It really is the perfect spot to grab a classic Italian-style espresso, as the café is said to be the first true espresso bar to appear on the West Coast. Enjoy the authentic taste of Italian coffee and soak in the atmosphere that classic writers loved so much. It is worth seeing if you can find some authentic scrawling from real Beat poets in the corner.
For food head to one of the many authentic Italian restaurants – it is a largely Italian area by tradition and it’s worth taking advantage of that.
After some food there are still some Beat-related bars to visit before the day is through. Across the street from Vesuvio’s there is Spec’s, a dive bar (that has been everything from a speakeasy to a lesbian bar) that is more famous for attracting characters and a colourful history than being quality. It’s a proper locals bar with cheap drinks and lively atmosphere.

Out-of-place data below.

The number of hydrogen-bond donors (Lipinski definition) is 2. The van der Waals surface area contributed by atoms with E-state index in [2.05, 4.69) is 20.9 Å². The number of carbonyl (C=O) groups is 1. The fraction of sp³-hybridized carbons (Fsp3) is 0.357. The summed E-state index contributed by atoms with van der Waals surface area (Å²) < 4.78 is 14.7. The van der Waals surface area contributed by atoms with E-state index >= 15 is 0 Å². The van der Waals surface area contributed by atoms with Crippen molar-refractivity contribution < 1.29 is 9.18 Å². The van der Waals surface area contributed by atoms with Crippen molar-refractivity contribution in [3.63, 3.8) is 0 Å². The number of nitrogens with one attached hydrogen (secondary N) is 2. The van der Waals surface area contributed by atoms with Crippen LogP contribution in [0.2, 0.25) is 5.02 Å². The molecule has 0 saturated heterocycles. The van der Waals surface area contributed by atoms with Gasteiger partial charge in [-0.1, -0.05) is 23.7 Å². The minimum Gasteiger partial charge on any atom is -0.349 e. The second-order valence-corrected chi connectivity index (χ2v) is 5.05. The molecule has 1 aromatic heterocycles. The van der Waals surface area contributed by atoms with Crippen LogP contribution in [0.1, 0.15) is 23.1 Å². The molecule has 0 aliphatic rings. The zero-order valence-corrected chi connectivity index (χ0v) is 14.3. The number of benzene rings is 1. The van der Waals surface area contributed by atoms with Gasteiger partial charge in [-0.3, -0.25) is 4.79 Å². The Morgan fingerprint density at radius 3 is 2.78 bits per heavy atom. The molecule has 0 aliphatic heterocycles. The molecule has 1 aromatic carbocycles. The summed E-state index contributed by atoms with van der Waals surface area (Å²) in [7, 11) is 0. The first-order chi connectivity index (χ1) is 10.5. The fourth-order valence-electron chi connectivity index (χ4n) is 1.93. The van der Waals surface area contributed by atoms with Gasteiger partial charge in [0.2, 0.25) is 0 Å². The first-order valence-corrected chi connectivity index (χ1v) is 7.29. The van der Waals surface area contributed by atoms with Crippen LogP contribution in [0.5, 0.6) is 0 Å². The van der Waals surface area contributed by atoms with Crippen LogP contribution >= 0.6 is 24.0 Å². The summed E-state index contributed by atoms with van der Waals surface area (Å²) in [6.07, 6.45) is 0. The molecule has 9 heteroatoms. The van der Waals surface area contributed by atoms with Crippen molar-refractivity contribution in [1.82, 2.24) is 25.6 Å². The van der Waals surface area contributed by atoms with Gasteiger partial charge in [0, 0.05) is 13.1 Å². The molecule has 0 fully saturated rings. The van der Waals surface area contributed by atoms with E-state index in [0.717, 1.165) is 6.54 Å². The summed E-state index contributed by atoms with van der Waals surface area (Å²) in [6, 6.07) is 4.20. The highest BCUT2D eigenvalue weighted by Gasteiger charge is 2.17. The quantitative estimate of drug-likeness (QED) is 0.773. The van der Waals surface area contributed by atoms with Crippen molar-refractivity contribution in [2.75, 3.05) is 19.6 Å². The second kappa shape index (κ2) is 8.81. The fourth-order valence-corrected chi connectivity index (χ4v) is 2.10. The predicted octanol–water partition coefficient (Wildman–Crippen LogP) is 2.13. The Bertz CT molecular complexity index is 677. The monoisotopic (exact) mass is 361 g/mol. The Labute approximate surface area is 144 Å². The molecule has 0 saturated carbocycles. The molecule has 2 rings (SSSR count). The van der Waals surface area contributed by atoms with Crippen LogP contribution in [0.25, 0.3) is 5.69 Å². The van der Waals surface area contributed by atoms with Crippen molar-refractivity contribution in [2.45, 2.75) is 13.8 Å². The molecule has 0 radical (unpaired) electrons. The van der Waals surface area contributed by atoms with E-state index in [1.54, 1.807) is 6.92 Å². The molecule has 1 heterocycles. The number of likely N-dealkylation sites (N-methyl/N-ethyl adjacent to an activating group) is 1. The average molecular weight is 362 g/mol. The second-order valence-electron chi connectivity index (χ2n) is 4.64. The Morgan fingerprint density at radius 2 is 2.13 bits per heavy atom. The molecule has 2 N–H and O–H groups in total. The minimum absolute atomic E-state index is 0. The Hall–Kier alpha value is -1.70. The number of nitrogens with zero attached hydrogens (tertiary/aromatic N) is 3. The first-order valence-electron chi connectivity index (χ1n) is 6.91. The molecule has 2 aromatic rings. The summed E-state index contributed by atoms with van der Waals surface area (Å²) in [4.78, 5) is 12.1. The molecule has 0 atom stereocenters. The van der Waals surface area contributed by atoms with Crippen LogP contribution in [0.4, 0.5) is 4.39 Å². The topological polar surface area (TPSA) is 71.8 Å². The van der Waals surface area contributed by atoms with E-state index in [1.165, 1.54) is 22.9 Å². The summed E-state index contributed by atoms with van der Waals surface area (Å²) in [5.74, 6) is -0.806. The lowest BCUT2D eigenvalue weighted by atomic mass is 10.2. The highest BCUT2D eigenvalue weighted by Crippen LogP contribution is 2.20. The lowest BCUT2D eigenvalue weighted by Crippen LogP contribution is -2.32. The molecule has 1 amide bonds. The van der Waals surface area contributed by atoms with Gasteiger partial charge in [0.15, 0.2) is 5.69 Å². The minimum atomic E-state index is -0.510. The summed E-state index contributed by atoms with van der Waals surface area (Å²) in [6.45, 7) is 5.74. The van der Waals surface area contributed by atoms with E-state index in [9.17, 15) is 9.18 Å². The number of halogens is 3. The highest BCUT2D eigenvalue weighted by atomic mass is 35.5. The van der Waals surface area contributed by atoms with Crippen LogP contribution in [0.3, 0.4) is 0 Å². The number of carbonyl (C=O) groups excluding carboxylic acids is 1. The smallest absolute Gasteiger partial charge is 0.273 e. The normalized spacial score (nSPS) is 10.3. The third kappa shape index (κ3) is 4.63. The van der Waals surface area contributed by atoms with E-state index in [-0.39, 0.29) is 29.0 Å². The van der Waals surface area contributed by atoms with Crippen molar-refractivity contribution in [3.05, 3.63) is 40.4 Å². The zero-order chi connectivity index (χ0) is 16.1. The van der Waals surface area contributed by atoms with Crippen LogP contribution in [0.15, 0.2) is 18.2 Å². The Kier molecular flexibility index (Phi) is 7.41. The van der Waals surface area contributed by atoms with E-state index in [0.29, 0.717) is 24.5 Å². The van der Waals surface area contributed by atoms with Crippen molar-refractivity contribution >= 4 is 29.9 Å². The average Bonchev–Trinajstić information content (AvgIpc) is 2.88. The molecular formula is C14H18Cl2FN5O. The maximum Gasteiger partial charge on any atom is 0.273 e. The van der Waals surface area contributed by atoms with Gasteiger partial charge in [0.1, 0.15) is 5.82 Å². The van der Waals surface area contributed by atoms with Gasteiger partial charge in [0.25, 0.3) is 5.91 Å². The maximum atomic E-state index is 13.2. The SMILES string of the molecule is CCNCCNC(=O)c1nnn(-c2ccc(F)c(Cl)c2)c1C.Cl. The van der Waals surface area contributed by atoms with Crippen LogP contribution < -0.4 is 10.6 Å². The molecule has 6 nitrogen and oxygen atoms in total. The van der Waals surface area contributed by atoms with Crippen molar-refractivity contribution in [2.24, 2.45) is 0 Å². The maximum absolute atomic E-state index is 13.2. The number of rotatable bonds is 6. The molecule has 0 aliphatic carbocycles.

It’s worth ending up in the city’s third oldest bar, Tosca, a classy old-fashioned bar which after the Beats drew a celebrity clientele such as Sean Penn, who saved it in the mid-2000s. It is said the menu is ‘to-die-for’ and you should end the night with a House Cappucino (steamed hot chocolate with brandy). On our brief visit the place was heaving and is renowned for wild nights, so sticking around could be a good move.
100,000 young people from all over the US had gathered for the 'summer of love'.
Today there is still much to explore in the Haight-Ashbury area. It is a bohemian area packed with interesting shops and bars and a real buzz.
Every trip to the area should begin with visit to the rather unassuming crossroads that gave the area its name. Without knowledge of the era it could be any other street corner, but with the street signs it is a perfect picture opportunity.
Over on Ashbury Street the Grateful Dead House is the site of where five pivotal players on the San Francisco music scene lived and started a revolution. In many ways it is now ‘just a house’, but to take a few minutes to visit a place of cultural significance it is well worth it.